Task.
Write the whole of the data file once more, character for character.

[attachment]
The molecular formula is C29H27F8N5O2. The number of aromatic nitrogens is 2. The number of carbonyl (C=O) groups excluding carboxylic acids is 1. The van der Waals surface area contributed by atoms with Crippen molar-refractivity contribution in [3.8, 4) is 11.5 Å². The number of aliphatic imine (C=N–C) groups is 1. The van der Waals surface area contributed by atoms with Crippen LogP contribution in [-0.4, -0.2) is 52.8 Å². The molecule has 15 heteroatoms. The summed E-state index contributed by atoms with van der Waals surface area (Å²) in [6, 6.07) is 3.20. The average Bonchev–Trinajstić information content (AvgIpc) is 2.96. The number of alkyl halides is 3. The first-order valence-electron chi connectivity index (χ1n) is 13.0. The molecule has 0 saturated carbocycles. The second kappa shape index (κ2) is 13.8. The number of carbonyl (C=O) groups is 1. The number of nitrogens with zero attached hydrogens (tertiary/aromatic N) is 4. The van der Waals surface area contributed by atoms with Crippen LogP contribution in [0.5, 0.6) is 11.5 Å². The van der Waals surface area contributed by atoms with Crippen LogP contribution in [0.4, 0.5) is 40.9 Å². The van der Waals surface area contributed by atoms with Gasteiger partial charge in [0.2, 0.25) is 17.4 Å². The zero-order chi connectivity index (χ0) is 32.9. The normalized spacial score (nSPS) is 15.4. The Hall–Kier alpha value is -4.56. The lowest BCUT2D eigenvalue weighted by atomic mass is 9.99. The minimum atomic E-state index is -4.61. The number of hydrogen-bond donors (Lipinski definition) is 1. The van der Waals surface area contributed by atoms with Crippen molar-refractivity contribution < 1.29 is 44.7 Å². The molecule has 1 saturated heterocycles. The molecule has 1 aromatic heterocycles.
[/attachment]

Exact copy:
The molecular formula is C29H27F8N5O2. The number of aromatic nitrogens is 2. The number of carbonyl (C=O) groups excluding carboxylic acids is 1. The van der Waals surface area contributed by atoms with Crippen molar-refractivity contribution in [3.8, 4) is 11.5 Å². The number of aliphatic imine (C=N–C) groups is 1. The van der Waals surface area contributed by atoms with Crippen LogP contribution in [-0.4, -0.2) is 52.8 Å². The molecule has 15 heteroatoms. The summed E-state index contributed by atoms with van der Waals surface area (Å²) in [6, 6.07) is 3.20. The average Bonchev–Trinajstić information content (AvgIpc) is 2.96. The number of alkyl halides is 3. The first-order valence-electron chi connectivity index (χ1n) is 13.0. The molecule has 0 saturated carbocycles. The second kappa shape index (κ2) is 13.8. The number of carbonyl (C=O) groups is 1. The number of nitrogens with zero attached hydrogens (tertiary/aromatic N) is 4. The van der Waals surface area contributed by atoms with Crippen LogP contribution in [0.5, 0.6) is 11.5 Å². The van der Waals surface area contributed by atoms with Crippen LogP contribution in [0.4, 0.5) is 40.9 Å². The van der Waals surface area contributed by atoms with Gasteiger partial charge in [0.2, 0.25) is 17.4 Å². The zero-order chi connectivity index (χ0) is 32.9. The normalized spacial score (nSPS) is 15.4. The Hall–Kier alpha value is -4.56. The lowest BCUT2D eigenvalue weighted by atomic mass is 9.99. The minimum atomic E-state index is -4.61. The number of hydrogen-bond donors (Lipinski definition) is 1. The van der Waals surface area contributed by atoms with Crippen molar-refractivity contribution < 1.29 is 44.7 Å². The molecule has 1 saturated heterocycles. The molecule has 1 aromatic heterocycles.